Spinal tool helps back surgery

New technique measures pressure in the spinal cord

 

Researchers in Perth, Australia, have discovered a new way to find out if people with common lower back problems need surgery, by measuring pressure in their spinal canal.

A similar technique is used in brain surgery to guide surgeons, but now doctors from Germany and Australia believe it could help diagnose many people who suffer from lower back problems.

Even experienced surgeons still struggle to decide whether surgery will help people with suspected lumbar spinal stenosis, a condition that is caused by the narrowing of the spinal canal and leads to pain and numbness in the lower back and legs.

As reported in The West Australia publication, researchers found that measuring pressure in the spinal canal improved the accuracy of the diagnosis compared with using conventional tools such as an MRI scan and physical examination.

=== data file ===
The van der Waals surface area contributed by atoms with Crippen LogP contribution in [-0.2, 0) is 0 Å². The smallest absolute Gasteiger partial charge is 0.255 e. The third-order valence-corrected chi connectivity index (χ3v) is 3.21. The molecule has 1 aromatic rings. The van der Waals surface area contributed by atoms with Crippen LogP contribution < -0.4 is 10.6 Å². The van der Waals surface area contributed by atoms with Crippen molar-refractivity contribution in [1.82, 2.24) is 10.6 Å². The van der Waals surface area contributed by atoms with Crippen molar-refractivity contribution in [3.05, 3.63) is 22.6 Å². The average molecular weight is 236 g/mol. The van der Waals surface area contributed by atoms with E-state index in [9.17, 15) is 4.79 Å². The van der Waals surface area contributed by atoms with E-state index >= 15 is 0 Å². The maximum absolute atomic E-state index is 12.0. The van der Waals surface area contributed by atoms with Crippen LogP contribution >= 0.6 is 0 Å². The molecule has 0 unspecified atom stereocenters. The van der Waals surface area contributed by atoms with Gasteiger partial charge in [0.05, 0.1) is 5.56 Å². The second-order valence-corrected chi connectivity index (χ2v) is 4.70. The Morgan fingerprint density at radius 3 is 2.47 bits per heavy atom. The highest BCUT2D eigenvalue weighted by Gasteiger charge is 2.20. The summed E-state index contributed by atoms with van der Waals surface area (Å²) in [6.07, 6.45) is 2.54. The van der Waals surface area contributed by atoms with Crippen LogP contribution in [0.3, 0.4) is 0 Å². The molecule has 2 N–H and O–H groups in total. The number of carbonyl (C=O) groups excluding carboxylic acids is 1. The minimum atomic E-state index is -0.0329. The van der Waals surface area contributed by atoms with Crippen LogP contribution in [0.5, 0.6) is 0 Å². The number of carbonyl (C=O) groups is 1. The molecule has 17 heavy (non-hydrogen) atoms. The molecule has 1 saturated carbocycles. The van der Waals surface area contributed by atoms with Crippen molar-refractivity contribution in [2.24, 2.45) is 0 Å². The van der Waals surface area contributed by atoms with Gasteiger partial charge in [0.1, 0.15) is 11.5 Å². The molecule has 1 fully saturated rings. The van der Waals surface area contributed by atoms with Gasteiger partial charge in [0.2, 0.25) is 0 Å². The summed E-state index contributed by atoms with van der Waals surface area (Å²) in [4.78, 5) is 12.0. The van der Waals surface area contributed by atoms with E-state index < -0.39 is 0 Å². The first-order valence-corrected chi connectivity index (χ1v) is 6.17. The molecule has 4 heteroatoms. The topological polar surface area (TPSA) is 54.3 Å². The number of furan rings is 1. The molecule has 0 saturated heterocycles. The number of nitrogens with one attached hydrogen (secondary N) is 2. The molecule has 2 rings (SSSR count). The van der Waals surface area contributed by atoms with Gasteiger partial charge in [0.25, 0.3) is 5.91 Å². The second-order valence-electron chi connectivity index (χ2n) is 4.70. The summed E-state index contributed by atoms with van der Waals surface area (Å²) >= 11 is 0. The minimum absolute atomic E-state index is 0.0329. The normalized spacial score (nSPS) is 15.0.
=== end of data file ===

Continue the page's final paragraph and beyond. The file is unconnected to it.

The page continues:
It helped identify which patients needed surgery and pinpointed which segments of the spine were affected.

Associate Professor Markus Melloh, from the Perth-based institute and the University of WA, said that as people got older, degeneration caused narrowing of the spinal canal, but only some developed spinal stenosis.

The routine treatment of stenosis was decompression surgery but until now, even senior surgeons had no way of finding out how many segments of the spine needed to be treated.

In the study, the researchers inserted a catheter with a pressure sensor into the spinal canal of patients having surgery and found the spinal fluid pressure in patients with stenonis was three times higher at the affected parts of their spine.

Professor Melloh said they had applied for a patent for the promising diagnostic tool. “This might help to find out exactly which segments of the spine have been affected – reducing the amount of time on the operating table, the number of days on sick leave and complications, which benefits the patients and taxpayers,” he said.

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